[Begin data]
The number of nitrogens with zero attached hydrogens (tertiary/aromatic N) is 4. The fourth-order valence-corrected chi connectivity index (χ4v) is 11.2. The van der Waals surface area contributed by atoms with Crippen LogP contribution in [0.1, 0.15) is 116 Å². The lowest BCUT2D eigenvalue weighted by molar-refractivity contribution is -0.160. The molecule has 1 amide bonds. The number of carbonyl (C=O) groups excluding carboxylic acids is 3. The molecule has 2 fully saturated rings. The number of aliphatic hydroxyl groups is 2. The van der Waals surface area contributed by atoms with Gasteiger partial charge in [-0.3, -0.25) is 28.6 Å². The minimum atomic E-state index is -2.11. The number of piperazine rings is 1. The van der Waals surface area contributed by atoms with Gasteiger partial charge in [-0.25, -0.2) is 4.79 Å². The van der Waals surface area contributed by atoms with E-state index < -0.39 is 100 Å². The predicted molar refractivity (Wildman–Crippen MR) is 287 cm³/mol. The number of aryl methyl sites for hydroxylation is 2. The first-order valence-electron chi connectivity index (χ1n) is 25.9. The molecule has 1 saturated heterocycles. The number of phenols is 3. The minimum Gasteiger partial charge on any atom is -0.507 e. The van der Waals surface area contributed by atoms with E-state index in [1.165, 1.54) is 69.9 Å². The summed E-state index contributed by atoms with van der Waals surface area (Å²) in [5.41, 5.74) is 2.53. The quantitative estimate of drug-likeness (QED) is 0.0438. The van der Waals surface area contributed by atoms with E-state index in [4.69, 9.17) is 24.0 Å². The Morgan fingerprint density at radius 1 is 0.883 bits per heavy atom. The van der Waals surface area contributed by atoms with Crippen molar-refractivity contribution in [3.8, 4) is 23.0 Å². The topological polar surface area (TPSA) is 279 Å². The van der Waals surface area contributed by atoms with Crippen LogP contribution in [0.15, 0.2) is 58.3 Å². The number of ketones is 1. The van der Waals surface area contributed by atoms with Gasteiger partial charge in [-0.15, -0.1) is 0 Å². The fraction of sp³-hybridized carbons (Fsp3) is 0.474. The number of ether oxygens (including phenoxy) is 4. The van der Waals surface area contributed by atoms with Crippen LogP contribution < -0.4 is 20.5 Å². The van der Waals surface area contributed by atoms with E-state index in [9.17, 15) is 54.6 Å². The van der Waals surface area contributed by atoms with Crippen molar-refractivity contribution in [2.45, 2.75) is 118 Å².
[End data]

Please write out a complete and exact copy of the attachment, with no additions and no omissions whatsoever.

The number of nitrogens with zero attached hydrogens (tertiary/aromatic N) is 4. The fourth-order valence-corrected chi connectivity index (χ4v) is 11.2. The van der Waals surface area contributed by atoms with Crippen LogP contribution in [0.1, 0.15) is 116 Å². The lowest BCUT2D eigenvalue weighted by molar-refractivity contribution is -0.160. The molecule has 1 amide bonds. The number of carbonyl (C=O) groups excluding carboxylic acids is 3. The molecule has 2 fully saturated rings. The number of aliphatic hydroxyl groups is 2. The van der Waals surface area contributed by atoms with Gasteiger partial charge in [-0.3, -0.25) is 28.6 Å². The minimum atomic E-state index is -2.11. The number of piperazine rings is 1. The van der Waals surface area contributed by atoms with Gasteiger partial charge in [-0.25, -0.2) is 4.79 Å². The van der Waals surface area contributed by atoms with E-state index < -0.39 is 100 Å². The predicted molar refractivity (Wildman–Crippen MR) is 287 cm³/mol. The number of aryl methyl sites for hydroxylation is 2. The first-order valence-electron chi connectivity index (χ1n) is 25.9. The molecule has 1 saturated heterocycles. The number of phenols is 3. The minimum Gasteiger partial charge on any atom is -0.507 e. The van der Waals surface area contributed by atoms with E-state index in [1.165, 1.54) is 69.9 Å². The summed E-state index contributed by atoms with van der Waals surface area (Å²) in [5.41, 5.74) is 2.53. The quantitative estimate of drug-likeness (QED) is 0.0438. The van der Waals surface area contributed by atoms with E-state index in [4.69, 9.17) is 24.0 Å². The Morgan fingerprint density at radius 1 is 0.883 bits per heavy atom. The van der Waals surface area contributed by atoms with Crippen molar-refractivity contribution in [3.8, 4) is 23.0 Å². The topological polar surface area (TPSA) is 279 Å². The van der Waals surface area contributed by atoms with Crippen LogP contribution in [0.15, 0.2) is 58.3 Å². The number of ketones is 1. The van der Waals surface area contributed by atoms with Gasteiger partial charge in [-0.15, -0.1) is 0 Å². The fraction of sp³-hybridized carbons (Fsp3) is 0.474. The number of ether oxygens (including phenoxy) is 4. The van der Waals surface area contributed by atoms with Crippen LogP contribution < -0.4 is 20.5 Å². The van der Waals surface area contributed by atoms with E-state index in [9.17, 15) is 54.6 Å². The van der Waals surface area contributed by atoms with Crippen molar-refractivity contribution in [2.45, 2.75) is 118 Å².